When Social Security was introduced in 1935, the concept of “retirement” was essentially new. It was a bold move to protect older people, many of whom did backbreaking manual labor and needed a way to stop working.

The U.S. government knew that most workers wouldn’t even make it to age 62 and, therefore, would never collect benefits at 65. Plus, there was the added motivation of moving older workers out of the labor market to make room for the young.

Fast-forward twenty years, and white-collar workers of the 1950s still hadn’t taken to the idea of retirement, despite the fact that they were flush with cash from generous corporate pensions. At the time, people defined themselves by what they produced and contributed, a very different mindset from our current hyper-consumer culture.

In the late 1950s, marketers – including the founders of the new American Association of Retired Persons (AARP) and Del Webb, who started the very first retirement community in Arizona – started to rebrand “retirement” as the golden years. And that’s how our current conception of what you’re supposed to do in your mid-60s happened.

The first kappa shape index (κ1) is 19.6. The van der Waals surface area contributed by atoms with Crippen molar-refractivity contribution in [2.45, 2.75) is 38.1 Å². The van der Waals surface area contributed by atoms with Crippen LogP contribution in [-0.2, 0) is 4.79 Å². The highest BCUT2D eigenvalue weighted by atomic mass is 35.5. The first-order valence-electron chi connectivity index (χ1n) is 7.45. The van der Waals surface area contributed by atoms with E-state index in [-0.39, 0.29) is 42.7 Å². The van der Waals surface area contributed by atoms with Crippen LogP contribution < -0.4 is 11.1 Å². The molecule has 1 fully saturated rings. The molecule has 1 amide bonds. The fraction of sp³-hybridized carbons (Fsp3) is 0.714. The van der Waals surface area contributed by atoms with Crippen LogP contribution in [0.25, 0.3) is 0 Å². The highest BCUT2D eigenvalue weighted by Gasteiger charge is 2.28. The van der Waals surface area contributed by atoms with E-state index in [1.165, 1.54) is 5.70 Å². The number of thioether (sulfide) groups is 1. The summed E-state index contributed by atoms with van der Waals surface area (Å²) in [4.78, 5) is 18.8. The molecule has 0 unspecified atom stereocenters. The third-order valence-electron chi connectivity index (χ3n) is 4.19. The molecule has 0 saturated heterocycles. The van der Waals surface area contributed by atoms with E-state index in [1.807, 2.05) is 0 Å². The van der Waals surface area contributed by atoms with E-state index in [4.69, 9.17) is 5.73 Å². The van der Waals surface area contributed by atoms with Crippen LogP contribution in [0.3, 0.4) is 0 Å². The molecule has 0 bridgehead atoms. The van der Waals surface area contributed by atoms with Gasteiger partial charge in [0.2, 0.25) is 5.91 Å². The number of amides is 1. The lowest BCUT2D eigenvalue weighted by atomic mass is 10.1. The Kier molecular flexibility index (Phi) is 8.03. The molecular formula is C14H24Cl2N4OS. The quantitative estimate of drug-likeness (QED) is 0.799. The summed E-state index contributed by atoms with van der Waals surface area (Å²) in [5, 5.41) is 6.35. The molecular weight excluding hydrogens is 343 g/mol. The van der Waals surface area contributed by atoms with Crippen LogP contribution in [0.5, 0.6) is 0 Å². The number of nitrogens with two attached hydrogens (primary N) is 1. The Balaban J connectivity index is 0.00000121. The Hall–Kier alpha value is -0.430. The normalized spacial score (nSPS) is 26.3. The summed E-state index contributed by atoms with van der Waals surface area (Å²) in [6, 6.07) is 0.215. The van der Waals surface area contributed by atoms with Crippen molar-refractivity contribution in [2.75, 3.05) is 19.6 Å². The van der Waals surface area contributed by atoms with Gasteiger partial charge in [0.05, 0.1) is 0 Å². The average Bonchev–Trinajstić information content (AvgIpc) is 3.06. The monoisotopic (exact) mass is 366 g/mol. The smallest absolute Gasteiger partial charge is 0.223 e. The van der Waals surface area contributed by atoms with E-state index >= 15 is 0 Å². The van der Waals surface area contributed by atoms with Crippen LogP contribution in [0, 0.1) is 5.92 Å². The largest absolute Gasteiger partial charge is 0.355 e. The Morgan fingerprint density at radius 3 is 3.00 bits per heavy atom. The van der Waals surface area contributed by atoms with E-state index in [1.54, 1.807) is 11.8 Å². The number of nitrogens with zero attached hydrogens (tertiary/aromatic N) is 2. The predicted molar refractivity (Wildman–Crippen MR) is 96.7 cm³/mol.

Fast-forward another 20 years to the creation of the 401(k) in 1978, which caused corporate pensions to largely disappeared. We became responsible for our own retirement savings, which made our investments vulnerable to multiple financial crises and other life circumstances.

So basically our modern idea of retirement was created by marketers based on a temporary set of circumstances that hasn’t existed in over four decades. And now, Generation X may be the first group that can’t afford to retire en masse in our 60s, even as we feel that’s what we’re entitled to do.

But is it really a tragedy, given that the entire concept of retirement had to be sold to who we now call “knowledge workers” in the first place? Plus, the expected time frame to stop working simply doesn’t make sense now that we’re living much longer and healthier lives than people did in the 1950s.

It’s easy to see the unraveling of traditional retirement as Gen X getting screwed over once again. What I’m proposing is to look at it differently, and defiantly.

Keep going-

Shawn Morrow

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Counting Calories

Your age — among several other factors — can have a big effect on how many calories you need to maintain your body’s weight and basic functions. Here’s what to know.

How Do My Calorie Needs Change as I Age? (New York Times)

Hitting 💯

People who live to the age of 100 are the fastest-growing demographic group of the world’s population, with numbers roughly doubling every ten years since the 1970s. Researchers have found that those who make it to their hundredth birthday tend to have lower levels of glucose, creatinine, and uric acid from their sixties onwards.

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